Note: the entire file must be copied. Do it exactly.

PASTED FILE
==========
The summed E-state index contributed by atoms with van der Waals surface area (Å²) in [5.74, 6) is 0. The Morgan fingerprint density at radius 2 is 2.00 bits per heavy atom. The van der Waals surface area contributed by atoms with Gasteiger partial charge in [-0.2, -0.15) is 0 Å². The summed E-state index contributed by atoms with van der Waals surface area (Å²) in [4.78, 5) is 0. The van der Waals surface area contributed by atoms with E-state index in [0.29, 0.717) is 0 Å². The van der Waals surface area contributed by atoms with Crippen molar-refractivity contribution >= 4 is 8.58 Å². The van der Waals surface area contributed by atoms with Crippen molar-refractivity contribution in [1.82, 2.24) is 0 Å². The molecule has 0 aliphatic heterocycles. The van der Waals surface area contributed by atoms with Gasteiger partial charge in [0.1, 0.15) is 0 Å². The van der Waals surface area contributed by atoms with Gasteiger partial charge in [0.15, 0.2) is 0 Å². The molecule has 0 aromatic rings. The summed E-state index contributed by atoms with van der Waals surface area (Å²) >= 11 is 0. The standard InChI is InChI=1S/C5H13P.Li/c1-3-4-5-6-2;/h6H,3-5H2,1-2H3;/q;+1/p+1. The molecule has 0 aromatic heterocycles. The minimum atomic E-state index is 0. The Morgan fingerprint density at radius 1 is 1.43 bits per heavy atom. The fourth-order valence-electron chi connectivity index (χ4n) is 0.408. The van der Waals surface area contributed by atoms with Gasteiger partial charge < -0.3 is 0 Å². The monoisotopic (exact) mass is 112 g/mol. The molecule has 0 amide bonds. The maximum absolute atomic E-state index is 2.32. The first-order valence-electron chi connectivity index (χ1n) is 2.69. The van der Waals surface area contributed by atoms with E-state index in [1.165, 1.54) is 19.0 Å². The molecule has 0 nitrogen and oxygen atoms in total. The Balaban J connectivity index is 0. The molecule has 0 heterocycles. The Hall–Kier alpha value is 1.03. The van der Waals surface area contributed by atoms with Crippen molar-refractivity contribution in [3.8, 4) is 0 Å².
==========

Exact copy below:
The summed E-state index contributed by atoms with van der Waals surface area (Å²) in [5.74, 6) is 0. The Morgan fingerprint density at radius 2 is 2.00 bits per heavy atom. The van der Waals surface area contributed by atoms with Gasteiger partial charge in [-0.2, -0.15) is 0 Å². The summed E-state index contributed by atoms with van der Waals surface area (Å²) in [4.78, 5) is 0. The van der Waals surface area contributed by atoms with E-state index in [0.29, 0.717) is 0 Å². The van der Waals surface area contributed by atoms with Crippen molar-refractivity contribution >= 4 is 8.58 Å². The van der Waals surface area contributed by atoms with Crippen molar-refractivity contribution in [1.82, 2.24) is 0 Å². The molecule has 0 aliphatic heterocycles. The van der Waals surface area contributed by atoms with Gasteiger partial charge in [0.1, 0.15) is 0 Å². The van der Waals surface area contributed by atoms with Gasteiger partial charge in [0.15, 0.2) is 0 Å². The molecule has 0 aromatic rings. The summed E-state index contributed by atoms with van der Waals surface area (Å²) >= 11 is 0. The standard InChI is InChI=1S/C5H13P.Li/c1-3-4-5-6-2;/h6H,3-5H2,1-2H3;/q;+1/p+1. The molecule has 0 aromatic heterocycles. The minimum atomic E-state index is 0. The Morgan fingerprint density at radius 1 is 1.43 bits per heavy atom. The fourth-order valence-electron chi connectivity index (χ4n) is 0.408. The van der Waals surface area contributed by atoms with Gasteiger partial charge < -0.3 is 0 Å². The monoisotopic (exact) mass is 112 g/mol. The molecule has 0 amide bonds. The maximum absolute atomic E-state index is 2.32. The first-order valence-electron chi connectivity index (χ1n) is 2.69. The van der Waals surface area contributed by atoms with E-state index in [1.165, 1.54) is 19.0 Å². The molecule has 0 nitrogen and oxygen atoms in total. The Balaban J connectivity index is 0. The molecule has 0 heterocycles. The Hall–Kier alpha value is 1.03. The van der Waals surface area contributed by atoms with Crippen molar-refractivity contribution in [3.8, 4) is 0 Å².